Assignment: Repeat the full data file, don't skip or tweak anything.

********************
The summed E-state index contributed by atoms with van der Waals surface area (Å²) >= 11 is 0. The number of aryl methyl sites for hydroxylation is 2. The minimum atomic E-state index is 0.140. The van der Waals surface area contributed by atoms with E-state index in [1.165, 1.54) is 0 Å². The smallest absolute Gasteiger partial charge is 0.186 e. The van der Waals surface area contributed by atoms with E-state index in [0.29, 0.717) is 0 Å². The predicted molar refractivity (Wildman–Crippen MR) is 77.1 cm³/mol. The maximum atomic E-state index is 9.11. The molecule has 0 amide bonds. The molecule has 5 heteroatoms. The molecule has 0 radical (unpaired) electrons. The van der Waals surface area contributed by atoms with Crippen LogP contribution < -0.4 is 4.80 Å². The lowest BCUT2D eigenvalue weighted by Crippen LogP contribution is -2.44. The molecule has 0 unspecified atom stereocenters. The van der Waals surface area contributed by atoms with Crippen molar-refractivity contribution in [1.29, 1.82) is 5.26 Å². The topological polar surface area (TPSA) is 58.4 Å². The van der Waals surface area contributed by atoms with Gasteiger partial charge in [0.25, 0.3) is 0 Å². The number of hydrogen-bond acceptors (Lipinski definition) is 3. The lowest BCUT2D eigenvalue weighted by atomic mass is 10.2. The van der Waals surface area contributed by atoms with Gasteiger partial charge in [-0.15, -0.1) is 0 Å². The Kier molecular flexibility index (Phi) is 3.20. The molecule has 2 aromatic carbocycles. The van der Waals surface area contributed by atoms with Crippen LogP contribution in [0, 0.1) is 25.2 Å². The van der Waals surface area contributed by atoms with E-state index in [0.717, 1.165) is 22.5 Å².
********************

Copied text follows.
The summed E-state index contributed by atoms with van der Waals surface area (Å²) >= 11 is 0. The number of aryl methyl sites for hydroxylation is 2. The minimum atomic E-state index is 0.140. The van der Waals surface area contributed by atoms with E-state index in [1.165, 1.54) is 0 Å². The smallest absolute Gasteiger partial charge is 0.186 e. The van der Waals surface area contributed by atoms with E-state index in [0.29, 0.717) is 0 Å². The predicted molar refractivity (Wildman–Crippen MR) is 77.1 cm³/mol. The maximum atomic E-state index is 9.11. The molecule has 0 amide bonds. The molecule has 5 heteroatoms. The molecule has 0 radical (unpaired) electrons. The van der Waals surface area contributed by atoms with Crippen LogP contribution < -0.4 is 4.80 Å². The lowest BCUT2D eigenvalue weighted by Crippen LogP contribution is -2.44. The molecule has 0 unspecified atom stereocenters. The van der Waals surface area contributed by atoms with Crippen molar-refractivity contribution in [1.29, 1.82) is 5.26 Å². The topological polar surface area (TPSA) is 58.4 Å². The van der Waals surface area contributed by atoms with Gasteiger partial charge in [0.25, 0.3) is 0 Å². The number of hydrogen-bond acceptors (Lipinski definition) is 3. The lowest BCUT2D eigenvalue weighted by atomic mass is 10.2. The van der Waals surface area contributed by atoms with Gasteiger partial charge in [-0.15, -0.1) is 0 Å². The Kier molecular flexibility index (Phi) is 3.20. The molecule has 2 aromatic carbocycles. The van der Waals surface area contributed by atoms with Crippen LogP contribution in [0, 0.1) is 25.2 Å². The van der Waals surface area contributed by atoms with E-state index in [0.717, 1.165) is 22.5 Å².